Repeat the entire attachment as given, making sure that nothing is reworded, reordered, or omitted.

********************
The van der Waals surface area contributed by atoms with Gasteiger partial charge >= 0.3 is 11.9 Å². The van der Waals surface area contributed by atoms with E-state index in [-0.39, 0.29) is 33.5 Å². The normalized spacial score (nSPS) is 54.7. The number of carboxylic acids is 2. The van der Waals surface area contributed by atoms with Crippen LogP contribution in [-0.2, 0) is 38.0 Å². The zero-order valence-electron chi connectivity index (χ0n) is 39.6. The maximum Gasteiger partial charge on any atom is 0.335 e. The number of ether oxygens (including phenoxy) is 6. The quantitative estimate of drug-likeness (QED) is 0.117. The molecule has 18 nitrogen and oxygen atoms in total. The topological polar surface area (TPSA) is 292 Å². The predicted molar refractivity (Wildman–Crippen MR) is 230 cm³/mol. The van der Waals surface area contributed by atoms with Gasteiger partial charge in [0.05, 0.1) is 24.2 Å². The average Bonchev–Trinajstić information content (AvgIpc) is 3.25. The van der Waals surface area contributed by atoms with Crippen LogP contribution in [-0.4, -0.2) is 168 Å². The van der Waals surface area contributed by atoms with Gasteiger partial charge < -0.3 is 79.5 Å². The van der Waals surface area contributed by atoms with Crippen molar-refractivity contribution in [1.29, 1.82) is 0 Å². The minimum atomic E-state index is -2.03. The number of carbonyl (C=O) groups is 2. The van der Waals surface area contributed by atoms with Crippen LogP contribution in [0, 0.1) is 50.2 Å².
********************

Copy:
The van der Waals surface area contributed by atoms with Gasteiger partial charge >= 0.3 is 11.9 Å². The van der Waals surface area contributed by atoms with E-state index in [-0.39, 0.29) is 33.5 Å². The normalized spacial score (nSPS) is 54.7. The number of carboxylic acids is 2. The van der Waals surface area contributed by atoms with Crippen LogP contribution in [-0.2, 0) is 38.0 Å². The zero-order valence-electron chi connectivity index (χ0n) is 39.6. The maximum Gasteiger partial charge on any atom is 0.335 e. The number of ether oxygens (including phenoxy) is 6. The quantitative estimate of drug-likeness (QED) is 0.117. The molecule has 18 nitrogen and oxygen atoms in total. The topological polar surface area (TPSA) is 292 Å². The predicted molar refractivity (Wildman–Crippen MR) is 230 cm³/mol. The van der Waals surface area contributed by atoms with Gasteiger partial charge in [0.05, 0.1) is 24.2 Å². The average Bonchev–Trinajstić information content (AvgIpc) is 3.25. The van der Waals surface area contributed by atoms with Crippen LogP contribution in [-0.4, -0.2) is 168 Å². The van der Waals surface area contributed by atoms with Gasteiger partial charge < -0.3 is 79.5 Å². The van der Waals surface area contributed by atoms with Crippen molar-refractivity contribution in [1.29, 1.82) is 0 Å². The minimum atomic E-state index is -2.03. The number of carbonyl (C=O) groups is 2. The van der Waals surface area contributed by atoms with Crippen LogP contribution in [0, 0.1) is 50.2 Å².